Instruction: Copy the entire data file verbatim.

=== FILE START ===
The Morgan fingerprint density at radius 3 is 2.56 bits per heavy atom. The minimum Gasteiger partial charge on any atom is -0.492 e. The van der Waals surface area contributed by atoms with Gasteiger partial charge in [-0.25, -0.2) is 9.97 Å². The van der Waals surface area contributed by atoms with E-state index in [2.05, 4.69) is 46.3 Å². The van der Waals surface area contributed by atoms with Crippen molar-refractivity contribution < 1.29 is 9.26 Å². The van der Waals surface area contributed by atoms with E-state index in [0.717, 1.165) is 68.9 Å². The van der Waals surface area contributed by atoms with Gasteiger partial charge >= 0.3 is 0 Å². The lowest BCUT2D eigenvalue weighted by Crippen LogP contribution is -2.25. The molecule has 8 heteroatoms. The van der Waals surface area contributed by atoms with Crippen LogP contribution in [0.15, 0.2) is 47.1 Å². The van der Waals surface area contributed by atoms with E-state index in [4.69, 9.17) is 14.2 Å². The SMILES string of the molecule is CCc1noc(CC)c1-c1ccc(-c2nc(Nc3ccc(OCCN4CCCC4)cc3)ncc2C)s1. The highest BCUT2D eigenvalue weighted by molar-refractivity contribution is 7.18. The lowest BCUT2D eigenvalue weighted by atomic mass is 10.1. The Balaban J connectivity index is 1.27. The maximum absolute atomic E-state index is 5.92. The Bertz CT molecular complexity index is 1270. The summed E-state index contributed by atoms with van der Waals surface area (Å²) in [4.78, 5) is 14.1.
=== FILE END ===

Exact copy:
The Morgan fingerprint density at radius 3 is 2.56 bits per heavy atom. The minimum Gasteiger partial charge on any atom is -0.492 e. The van der Waals surface area contributed by atoms with Gasteiger partial charge in [-0.25, -0.2) is 9.97 Å². The van der Waals surface area contributed by atoms with E-state index in [2.05, 4.69) is 46.3 Å². The van der Waals surface area contributed by atoms with Crippen molar-refractivity contribution < 1.29 is 9.26 Å². The van der Waals surface area contributed by atoms with E-state index in [0.717, 1.165) is 68.9 Å². The van der Waals surface area contributed by atoms with Gasteiger partial charge >= 0.3 is 0 Å². The lowest BCUT2D eigenvalue weighted by Crippen LogP contribution is -2.25. The molecule has 8 heteroatoms. The van der Waals surface area contributed by atoms with Crippen LogP contribution in [0.15, 0.2) is 47.1 Å². The van der Waals surface area contributed by atoms with E-state index in [4.69, 9.17) is 14.2 Å². The SMILES string of the molecule is CCc1noc(CC)c1-c1ccc(-c2nc(Nc3ccc(OCCN4CCCC4)cc3)ncc2C)s1. The highest BCUT2D eigenvalue weighted by molar-refractivity contribution is 7.18. The lowest BCUT2D eigenvalue weighted by atomic mass is 10.1. The Balaban J connectivity index is 1.27. The maximum absolute atomic E-state index is 5.92. The Bertz CT molecular complexity index is 1270. The summed E-state index contributed by atoms with van der Waals surface area (Å²) in [4.78, 5) is 14.1.